The Succession Act 2006 (NSW) (“the Act”) does not refer to a Testator (someone who makes a Will) leaving a legacy (a cash amount) directly to a pet. Therefore, there is a presumption that all Beneficiaries will be persons being either natural or a Company.
Legacies should not be left directly to a pet, for example, “I leave $100,000 to my dog, Fido”. Instead, a pet can be left to a Beneficiary (a person who receives money or an asset under your Will). This situation is best advised in the case where the pet is known and loved already by this Beneficiary.
A pet can also be left to a Beneficiary in the Will together with a legacy for its maintenance or alternatively as a condition to the receipt to that Beneficiary receiving a legacy. In the latter scenario, if the Beneficiary cannot or will not take the pet, the legacy will fail (ie they will not receive the cash amount). It is impossible to ensure however that Beneficiaries will continue to care for the pet if they accept the legacy.
Alternatively, for those who have no willing carer among their family and friends or for those with very long lived pets such as cats, birds, fish etc, the pet can be left in the care of the RSPCA or the NSW Animal Welfare League Pet Legacy Program with a bequest to the organisation. This enables the pet to be cared for by the organisation until a new home is found for it. It is important however that you ensure and identify the organisation properly otherwise the provision may fail.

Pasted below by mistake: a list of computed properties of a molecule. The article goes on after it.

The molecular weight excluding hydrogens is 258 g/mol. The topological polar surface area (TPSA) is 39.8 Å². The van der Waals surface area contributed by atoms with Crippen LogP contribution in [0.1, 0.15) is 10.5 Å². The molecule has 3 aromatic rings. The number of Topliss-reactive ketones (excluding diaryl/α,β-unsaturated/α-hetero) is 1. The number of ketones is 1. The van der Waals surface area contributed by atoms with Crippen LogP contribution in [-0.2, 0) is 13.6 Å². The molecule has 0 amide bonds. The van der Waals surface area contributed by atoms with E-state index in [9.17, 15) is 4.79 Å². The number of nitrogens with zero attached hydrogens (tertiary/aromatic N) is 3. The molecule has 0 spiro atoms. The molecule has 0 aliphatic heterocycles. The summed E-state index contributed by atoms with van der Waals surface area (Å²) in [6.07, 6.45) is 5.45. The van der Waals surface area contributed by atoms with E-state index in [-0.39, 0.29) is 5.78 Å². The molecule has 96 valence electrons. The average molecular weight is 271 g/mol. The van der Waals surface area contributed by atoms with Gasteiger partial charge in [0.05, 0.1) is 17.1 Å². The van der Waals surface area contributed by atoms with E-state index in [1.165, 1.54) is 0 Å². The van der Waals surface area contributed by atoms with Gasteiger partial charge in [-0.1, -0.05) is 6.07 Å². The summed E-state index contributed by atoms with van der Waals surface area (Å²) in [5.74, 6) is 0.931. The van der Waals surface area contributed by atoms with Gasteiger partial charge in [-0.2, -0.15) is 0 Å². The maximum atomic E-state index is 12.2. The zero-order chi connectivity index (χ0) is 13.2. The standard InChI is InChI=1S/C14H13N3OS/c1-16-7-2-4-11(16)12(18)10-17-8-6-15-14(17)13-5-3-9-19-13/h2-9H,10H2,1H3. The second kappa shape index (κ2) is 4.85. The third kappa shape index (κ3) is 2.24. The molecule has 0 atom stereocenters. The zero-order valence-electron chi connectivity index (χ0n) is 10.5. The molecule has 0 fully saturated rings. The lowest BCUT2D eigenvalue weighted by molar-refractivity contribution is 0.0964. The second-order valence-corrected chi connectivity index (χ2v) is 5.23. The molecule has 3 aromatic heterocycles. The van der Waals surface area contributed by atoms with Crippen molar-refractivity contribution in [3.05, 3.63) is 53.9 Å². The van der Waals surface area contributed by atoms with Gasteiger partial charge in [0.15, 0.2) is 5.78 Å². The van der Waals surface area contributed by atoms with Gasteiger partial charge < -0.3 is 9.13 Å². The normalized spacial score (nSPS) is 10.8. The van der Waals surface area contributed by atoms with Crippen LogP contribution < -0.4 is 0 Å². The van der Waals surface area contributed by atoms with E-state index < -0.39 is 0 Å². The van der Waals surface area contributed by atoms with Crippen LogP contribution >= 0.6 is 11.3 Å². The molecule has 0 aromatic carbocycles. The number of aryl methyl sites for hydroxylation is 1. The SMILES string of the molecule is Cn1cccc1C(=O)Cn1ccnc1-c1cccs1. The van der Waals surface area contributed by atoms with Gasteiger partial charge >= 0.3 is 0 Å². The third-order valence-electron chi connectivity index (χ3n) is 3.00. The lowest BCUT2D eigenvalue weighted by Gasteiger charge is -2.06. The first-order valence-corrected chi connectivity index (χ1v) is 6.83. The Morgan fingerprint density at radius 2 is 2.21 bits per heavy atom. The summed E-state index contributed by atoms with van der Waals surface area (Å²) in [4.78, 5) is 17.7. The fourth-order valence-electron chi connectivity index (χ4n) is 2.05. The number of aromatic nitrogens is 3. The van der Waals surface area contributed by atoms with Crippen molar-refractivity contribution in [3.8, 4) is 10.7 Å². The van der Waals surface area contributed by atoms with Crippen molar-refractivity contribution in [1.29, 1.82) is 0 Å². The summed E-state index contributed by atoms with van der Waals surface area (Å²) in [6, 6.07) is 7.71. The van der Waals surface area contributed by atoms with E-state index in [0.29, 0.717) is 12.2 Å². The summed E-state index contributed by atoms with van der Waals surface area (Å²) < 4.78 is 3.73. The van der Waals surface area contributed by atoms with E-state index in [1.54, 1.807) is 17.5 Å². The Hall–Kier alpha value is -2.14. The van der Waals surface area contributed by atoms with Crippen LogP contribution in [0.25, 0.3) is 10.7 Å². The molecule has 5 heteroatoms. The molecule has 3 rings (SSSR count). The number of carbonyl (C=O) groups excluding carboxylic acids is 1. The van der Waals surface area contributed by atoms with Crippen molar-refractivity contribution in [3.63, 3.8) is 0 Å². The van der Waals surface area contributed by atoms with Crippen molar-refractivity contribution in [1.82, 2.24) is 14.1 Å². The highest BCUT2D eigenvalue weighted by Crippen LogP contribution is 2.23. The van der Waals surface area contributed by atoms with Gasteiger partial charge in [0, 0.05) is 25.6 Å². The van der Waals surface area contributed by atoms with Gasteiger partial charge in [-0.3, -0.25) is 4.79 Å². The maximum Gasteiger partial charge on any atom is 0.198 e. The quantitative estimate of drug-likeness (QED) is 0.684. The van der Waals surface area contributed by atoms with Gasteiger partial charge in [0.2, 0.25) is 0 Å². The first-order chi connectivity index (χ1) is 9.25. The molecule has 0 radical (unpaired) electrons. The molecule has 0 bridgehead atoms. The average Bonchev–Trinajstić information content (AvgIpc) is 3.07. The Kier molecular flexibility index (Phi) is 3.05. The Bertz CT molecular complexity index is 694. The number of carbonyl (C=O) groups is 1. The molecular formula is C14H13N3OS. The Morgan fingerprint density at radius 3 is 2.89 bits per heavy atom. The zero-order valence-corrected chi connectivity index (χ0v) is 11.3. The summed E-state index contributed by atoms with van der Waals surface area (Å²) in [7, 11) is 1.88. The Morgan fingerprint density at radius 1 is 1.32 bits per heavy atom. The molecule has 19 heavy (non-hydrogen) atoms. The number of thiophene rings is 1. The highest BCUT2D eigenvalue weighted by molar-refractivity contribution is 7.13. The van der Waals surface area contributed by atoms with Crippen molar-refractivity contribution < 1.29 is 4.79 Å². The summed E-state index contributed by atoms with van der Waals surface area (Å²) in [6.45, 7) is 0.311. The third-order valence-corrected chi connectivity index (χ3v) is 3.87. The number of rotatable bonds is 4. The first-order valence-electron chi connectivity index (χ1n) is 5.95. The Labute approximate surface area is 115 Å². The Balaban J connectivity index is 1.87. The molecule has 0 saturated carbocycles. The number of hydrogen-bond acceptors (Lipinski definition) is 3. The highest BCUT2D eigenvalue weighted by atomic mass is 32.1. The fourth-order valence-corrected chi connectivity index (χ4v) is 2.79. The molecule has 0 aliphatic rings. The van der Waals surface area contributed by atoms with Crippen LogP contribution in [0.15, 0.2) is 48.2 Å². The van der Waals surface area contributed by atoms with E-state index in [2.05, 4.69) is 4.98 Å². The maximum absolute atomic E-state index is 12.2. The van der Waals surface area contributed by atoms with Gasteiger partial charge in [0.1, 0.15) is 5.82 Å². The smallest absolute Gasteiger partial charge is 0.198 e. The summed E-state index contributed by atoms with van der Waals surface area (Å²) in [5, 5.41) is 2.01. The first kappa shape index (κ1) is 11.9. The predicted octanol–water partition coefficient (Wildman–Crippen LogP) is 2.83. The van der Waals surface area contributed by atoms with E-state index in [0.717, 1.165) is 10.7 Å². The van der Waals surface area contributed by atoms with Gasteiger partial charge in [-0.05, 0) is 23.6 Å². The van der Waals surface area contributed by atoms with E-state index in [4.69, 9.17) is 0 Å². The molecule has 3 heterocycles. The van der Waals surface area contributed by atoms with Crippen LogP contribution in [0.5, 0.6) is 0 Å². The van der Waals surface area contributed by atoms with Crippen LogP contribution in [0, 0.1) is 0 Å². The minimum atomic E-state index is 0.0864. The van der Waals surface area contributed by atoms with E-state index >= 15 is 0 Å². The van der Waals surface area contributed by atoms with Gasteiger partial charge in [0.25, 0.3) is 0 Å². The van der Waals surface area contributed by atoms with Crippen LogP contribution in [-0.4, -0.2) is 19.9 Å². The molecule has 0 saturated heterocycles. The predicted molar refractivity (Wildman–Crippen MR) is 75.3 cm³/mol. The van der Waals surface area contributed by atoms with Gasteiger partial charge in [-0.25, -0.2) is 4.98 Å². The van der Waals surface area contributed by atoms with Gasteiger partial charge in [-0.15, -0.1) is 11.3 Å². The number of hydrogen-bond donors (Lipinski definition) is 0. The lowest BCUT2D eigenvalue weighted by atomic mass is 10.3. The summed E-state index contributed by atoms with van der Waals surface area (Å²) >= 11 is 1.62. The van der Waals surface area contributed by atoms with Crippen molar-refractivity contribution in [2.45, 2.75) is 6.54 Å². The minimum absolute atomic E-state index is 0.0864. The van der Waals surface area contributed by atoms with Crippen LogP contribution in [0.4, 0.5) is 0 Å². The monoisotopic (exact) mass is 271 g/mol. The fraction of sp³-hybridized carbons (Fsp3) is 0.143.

Should I leave my entire estate to my pet?
It is recommended that an entire estate not be left to a pet as it leaves the Will open to be challenged by family members or dependants who may make a claim under the Act that they have not been properly provided for in the Will. There is extensive case law in Australia which strongly favours family claimants as against charities. Therefore, it is important for a Testator who wants to leave a legacy, particularly a substantial legacy, to an animal charity to take into account the possibility of a Family Provision claim. To minimise such claims being made, it is advisable that you are discuss openly with the family any intention to leave a Legacy to an animal charity and to avoid leaving an entire estate to an animal charity unless there are no possible family or dependent claimants.
If you have a pet, you should obtain appropriate legal advice as to how best to ensure that your pet is properly cared for after you have passed away.
Contact us to find out more or to arrange a consultation with an experienced Wills and Estate lawyer in Sydney.